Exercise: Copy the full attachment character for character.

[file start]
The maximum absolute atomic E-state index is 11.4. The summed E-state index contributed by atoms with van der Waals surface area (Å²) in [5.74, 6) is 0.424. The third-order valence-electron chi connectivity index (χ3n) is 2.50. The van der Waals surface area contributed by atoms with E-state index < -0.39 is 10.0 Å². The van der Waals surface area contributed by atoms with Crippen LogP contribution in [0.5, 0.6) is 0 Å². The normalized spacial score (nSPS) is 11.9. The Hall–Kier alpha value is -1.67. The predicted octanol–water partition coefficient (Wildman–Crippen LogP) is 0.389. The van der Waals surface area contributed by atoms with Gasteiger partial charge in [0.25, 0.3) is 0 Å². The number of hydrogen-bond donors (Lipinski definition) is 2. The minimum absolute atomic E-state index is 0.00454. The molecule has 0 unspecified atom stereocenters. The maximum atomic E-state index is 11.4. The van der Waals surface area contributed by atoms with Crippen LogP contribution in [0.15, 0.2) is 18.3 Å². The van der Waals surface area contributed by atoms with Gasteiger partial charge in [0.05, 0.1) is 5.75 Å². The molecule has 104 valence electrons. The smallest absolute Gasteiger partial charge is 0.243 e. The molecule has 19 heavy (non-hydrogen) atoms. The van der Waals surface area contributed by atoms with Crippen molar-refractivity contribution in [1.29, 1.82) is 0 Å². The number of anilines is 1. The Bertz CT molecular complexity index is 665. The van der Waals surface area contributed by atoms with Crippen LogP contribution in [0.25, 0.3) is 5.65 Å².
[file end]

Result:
The maximum absolute atomic E-state index is 11.4. The summed E-state index contributed by atoms with van der Waals surface area (Å²) in [5.74, 6) is 0.424. The third-order valence-electron chi connectivity index (χ3n) is 2.50. The van der Waals surface area contributed by atoms with E-state index < -0.39 is 10.0 Å². The van der Waals surface area contributed by atoms with Crippen LogP contribution in [0.5, 0.6) is 0 Å². The normalized spacial score (nSPS) is 11.9. The Hall–Kier alpha value is -1.67. The predicted octanol–water partition coefficient (Wildman–Crippen LogP) is 0.389. The van der Waals surface area contributed by atoms with Gasteiger partial charge in [0.25, 0.3) is 0 Å². The number of hydrogen-bond donors (Lipinski definition) is 2. The minimum absolute atomic E-state index is 0.00454. The molecule has 0 unspecified atom stereocenters. The maximum atomic E-state index is 11.4. The van der Waals surface area contributed by atoms with Crippen LogP contribution in [0.15, 0.2) is 18.3 Å². The van der Waals surface area contributed by atoms with Gasteiger partial charge in [0.05, 0.1) is 5.75 Å². The molecule has 104 valence electrons. The smallest absolute Gasteiger partial charge is 0.243 e. The molecule has 19 heavy (non-hydrogen) atoms. The van der Waals surface area contributed by atoms with Crippen molar-refractivity contribution in [1.29, 1.82) is 0 Å². The number of anilines is 1. The Bertz CT molecular complexity index is 665. The van der Waals surface area contributed by atoms with Crippen LogP contribution in [0.25, 0.3) is 5.65 Å².